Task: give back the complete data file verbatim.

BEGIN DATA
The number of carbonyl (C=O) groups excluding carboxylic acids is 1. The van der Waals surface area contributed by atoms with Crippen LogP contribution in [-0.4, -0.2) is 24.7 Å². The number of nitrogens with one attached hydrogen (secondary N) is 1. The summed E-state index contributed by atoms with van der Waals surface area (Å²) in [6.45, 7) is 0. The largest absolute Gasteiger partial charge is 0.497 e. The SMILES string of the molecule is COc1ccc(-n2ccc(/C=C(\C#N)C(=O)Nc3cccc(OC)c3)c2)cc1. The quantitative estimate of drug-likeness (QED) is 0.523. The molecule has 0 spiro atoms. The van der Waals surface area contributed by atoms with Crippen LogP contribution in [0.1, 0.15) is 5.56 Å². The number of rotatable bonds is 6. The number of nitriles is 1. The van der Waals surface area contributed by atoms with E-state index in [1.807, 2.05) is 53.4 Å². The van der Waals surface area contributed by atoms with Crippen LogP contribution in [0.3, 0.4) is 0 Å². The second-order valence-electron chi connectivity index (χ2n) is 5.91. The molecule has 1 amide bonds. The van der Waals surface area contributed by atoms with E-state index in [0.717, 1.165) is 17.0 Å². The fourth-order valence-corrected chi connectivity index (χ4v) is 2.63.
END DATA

The number of carbonyl (C=O) groups excluding carboxylic acids is 1. The van der Waals surface area contributed by atoms with Crippen LogP contribution in [-0.4, -0.2) is 24.7 Å². The number of nitrogens with one attached hydrogen (secondary N) is 1. The summed E-state index contributed by atoms with van der Waals surface area (Å²) in [6.45, 7) is 0. The largest absolute Gasteiger partial charge is 0.497 e. The SMILES string of the molecule is COc1ccc(-n2ccc(/C=C(\C#N)C(=O)Nc3cccc(OC)c3)c2)cc1. The quantitative estimate of drug-likeness (QED) is 0.523. The molecule has 0 spiro atoms. The van der Waals surface area contributed by atoms with Crippen LogP contribution in [0.1, 0.15) is 5.56 Å². The number of rotatable bonds is 6. The number of nitriles is 1. The van der Waals surface area contributed by atoms with E-state index in [1.807, 2.05) is 53.4 Å². The van der Waals surface area contributed by atoms with Crippen LogP contribution in [0.3, 0.4) is 0 Å². The second-order valence-electron chi connectivity index (χ2n) is 5.91. The molecule has 1 amide bonds. The van der Waals surface area contributed by atoms with E-state index in [0.717, 1.165) is 17.0 Å². The fourth-order valence-corrected chi connectivity index (χ4v) is 2.63.